Unexpectedly, that’s exactly when he really started to get involved with all things fashion. 

In the early 2000s, he began organizing model calendars, and eventually got into organizing the Volume Fantasy Hair and Makeup shows, and small fashion shows around Saratoga.  

“We would do shows every three months, so four a year out of the Dance Museum. It was just fun to bring artists together to do things that they like to do that maybe they [didn’t] have the organizational skills to put together. That’s my strength, besides the graphic design,” Schinnerer said. 

Though the shows were small, people began to take notice of them and of Schinnerer’s ability to take dramatic visual concepts and realize them, whether on a runway or in photographs. 

Two such people were Katie Otis and Eli Rabinowitz, both volunteers with the Ronald McDonald House Charities of the Capital Region (RMHC). They recruited Schinnerer to work on Capital Masquerade; a fundraiser ball unlike any other in the area — one that felt more like a glamorous, over-the-top party. Schinnerer became part of the event’s organizational “Dream Team,” including Matt Mazzone, John Daniels, Maureen Neufeld and others. Schinnerer was in charge of creating many of the stunning visuals surrounding the event. 

The annual party started in 2015 as a kickoff to Halloween weekend, drawing more than 400 people. Each year, there’s an elaborate theme (Silver Screen, Streets of London, The Mad Hatter’s Ball, etc.), which is presented through larger-than-life props, entertainment and culinary options. In the last four years, the event has raised more than $460,000.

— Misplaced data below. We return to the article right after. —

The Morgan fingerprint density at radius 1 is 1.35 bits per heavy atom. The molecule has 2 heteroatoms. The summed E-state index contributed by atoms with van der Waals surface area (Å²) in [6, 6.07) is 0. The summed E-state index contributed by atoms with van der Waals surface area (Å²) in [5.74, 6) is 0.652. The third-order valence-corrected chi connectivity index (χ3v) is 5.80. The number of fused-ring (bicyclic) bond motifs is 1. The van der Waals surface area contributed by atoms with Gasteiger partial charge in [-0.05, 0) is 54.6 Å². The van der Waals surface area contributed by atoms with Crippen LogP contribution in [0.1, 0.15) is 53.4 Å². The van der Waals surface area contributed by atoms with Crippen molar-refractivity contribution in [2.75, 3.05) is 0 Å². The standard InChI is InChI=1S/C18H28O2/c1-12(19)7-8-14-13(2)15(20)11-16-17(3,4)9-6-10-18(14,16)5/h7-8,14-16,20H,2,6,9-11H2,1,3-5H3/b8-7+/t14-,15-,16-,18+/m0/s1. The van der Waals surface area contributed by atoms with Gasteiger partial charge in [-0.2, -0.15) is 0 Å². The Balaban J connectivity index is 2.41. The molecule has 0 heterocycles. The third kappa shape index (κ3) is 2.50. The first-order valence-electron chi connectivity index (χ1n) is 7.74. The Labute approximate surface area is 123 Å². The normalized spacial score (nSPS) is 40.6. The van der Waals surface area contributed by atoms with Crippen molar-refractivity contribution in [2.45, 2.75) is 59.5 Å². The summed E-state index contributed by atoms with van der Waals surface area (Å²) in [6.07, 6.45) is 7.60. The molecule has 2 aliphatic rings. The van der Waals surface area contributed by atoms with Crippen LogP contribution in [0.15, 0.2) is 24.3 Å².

Through volunteering with the Masquerade, Schinnerer eventually became the marketing/graphic design coordinator for the Ronald McDonald House Charities, and he remains passionate about all the organization does for those in need. 

It’s part of the reason why proceeds from the Stitched fashion show go toward RMHC. He also saw a need when he heard that the annual Saratoga Fashion Show, run by Natalie Sillery of Saratoga Trunk, was coming to an end after 21 years. 

“Stitched is a term used in fashion. Stitched is also a term for mending, as in helping sick children and their families. Stitched in our eyes, also means fixing a broken fashion presence and community, where Albany and the greater Capital Region is far behind many smaller cities in this country,” Schinnerer said in a statement.

“The concept was a natural fit for me. It blends my strengths of model/fashion photography, editorial [and] collaboration. . . Although I’ve been doing this on a smaller scale consistently over the last 18 years in the area, there is a void of a large-scale fashion presence.”

He founded Stitched last year to make fashion matter in the Capital Region, bolstering local models/designers and eventually create an entire fashion week. 

With a committee of 15 coordinators, photographers, stylists, etc., he’s been recruiting designers, hair/makeup artists and models for the show and working with them.

The show’s headlining designer, Khang Le, has also been training models for the show. That alone sets the show apart, as many benefit fashion shows don't necessarily train models in how to walk on a runway. 

“He has taken on the role of doing runway walks and classes at Best Fitness. We’ve had six classes where we teach models, up to 30 in a class,” Schinnerer said. 

Best Fitness, a fitness center with three Capital Region locations, partnered with Stitched, giving them the space to rehearse. 

“I think fashion is always on everybody’s mind. With everyone focused on their bodies and looking good, it’s a good fit,” said Eric Taylor, the director of sales and operations at Best Fitness. In the coming years, he and Schinnerer hope to build a fitness fashion aspect into Stitched events.